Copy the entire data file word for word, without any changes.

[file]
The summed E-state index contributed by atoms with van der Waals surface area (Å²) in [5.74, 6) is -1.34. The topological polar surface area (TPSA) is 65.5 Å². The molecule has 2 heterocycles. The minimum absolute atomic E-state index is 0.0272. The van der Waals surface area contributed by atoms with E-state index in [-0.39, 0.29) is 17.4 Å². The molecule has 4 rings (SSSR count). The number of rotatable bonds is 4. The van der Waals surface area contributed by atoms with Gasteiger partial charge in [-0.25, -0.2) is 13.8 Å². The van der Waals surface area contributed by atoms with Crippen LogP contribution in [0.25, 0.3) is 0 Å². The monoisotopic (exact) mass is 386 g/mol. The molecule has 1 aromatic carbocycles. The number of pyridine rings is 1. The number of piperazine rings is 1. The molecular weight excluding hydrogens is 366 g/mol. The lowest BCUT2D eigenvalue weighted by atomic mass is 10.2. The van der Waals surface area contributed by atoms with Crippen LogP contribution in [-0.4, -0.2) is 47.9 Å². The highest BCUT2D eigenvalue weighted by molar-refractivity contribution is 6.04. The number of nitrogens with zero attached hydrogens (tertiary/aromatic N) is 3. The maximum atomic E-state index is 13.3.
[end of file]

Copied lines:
The summed E-state index contributed by atoms with van der Waals surface area (Å²) in [5.74, 6) is -1.34. The topological polar surface area (TPSA) is 65.5 Å². The molecule has 2 heterocycles. The minimum absolute atomic E-state index is 0.0272. The van der Waals surface area contributed by atoms with E-state index in [-0.39, 0.29) is 17.4 Å². The molecule has 4 rings (SSSR count). The number of rotatable bonds is 4. The van der Waals surface area contributed by atoms with Gasteiger partial charge in [-0.25, -0.2) is 13.8 Å². The van der Waals surface area contributed by atoms with Crippen LogP contribution in [0.25, 0.3) is 0 Å². The monoisotopic (exact) mass is 386 g/mol. The molecule has 1 aromatic carbocycles. The number of pyridine rings is 1. The number of piperazine rings is 1. The molecular weight excluding hydrogens is 366 g/mol. The lowest BCUT2D eigenvalue weighted by atomic mass is 10.2. The van der Waals surface area contributed by atoms with Crippen LogP contribution in [-0.4, -0.2) is 47.9 Å². The highest BCUT2D eigenvalue weighted by molar-refractivity contribution is 6.04. The number of nitrogens with zero attached hydrogens (tertiary/aromatic N) is 3. The maximum atomic E-state index is 13.3.